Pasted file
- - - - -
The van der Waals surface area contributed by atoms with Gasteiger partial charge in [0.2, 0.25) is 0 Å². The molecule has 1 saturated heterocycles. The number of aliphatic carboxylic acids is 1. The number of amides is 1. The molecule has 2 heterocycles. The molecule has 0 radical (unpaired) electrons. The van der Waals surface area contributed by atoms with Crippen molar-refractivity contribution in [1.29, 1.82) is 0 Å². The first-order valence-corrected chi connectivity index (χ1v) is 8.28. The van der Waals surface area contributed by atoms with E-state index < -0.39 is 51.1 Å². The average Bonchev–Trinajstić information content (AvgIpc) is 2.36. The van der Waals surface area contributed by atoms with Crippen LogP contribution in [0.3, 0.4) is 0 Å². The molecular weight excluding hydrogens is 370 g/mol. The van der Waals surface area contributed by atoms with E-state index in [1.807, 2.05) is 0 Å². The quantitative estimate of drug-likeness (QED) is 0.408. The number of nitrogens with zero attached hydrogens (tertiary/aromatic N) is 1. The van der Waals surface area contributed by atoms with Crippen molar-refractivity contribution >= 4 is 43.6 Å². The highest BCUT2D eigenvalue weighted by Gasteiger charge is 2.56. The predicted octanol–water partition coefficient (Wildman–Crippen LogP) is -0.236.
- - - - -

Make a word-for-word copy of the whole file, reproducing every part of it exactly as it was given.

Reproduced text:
The van der Waals surface area contributed by atoms with Gasteiger partial charge in [0.2, 0.25) is 0 Å². The molecule has 1 saturated heterocycles. The number of aliphatic carboxylic acids is 1. The number of amides is 1. The molecule has 2 heterocycles. The molecule has 0 radical (unpaired) electrons. The van der Waals surface area contributed by atoms with Crippen molar-refractivity contribution in [1.29, 1.82) is 0 Å². The first-order valence-corrected chi connectivity index (χ1v) is 8.28. The van der Waals surface area contributed by atoms with E-state index < -0.39 is 51.1 Å². The average Bonchev–Trinajstić information content (AvgIpc) is 2.36. The van der Waals surface area contributed by atoms with Crippen LogP contribution in [0.3, 0.4) is 0 Å². The molecular weight excluding hydrogens is 370 g/mol. The van der Waals surface area contributed by atoms with E-state index in [1.807, 2.05) is 0 Å². The quantitative estimate of drug-likeness (QED) is 0.408. The number of nitrogens with zero attached hydrogens (tertiary/aromatic N) is 1. The van der Waals surface area contributed by atoms with Crippen molar-refractivity contribution >= 4 is 43.6 Å². The highest BCUT2D eigenvalue weighted by Gasteiger charge is 2.56. The predicted octanol–water partition coefficient (Wildman–Crippen LogP) is -0.236.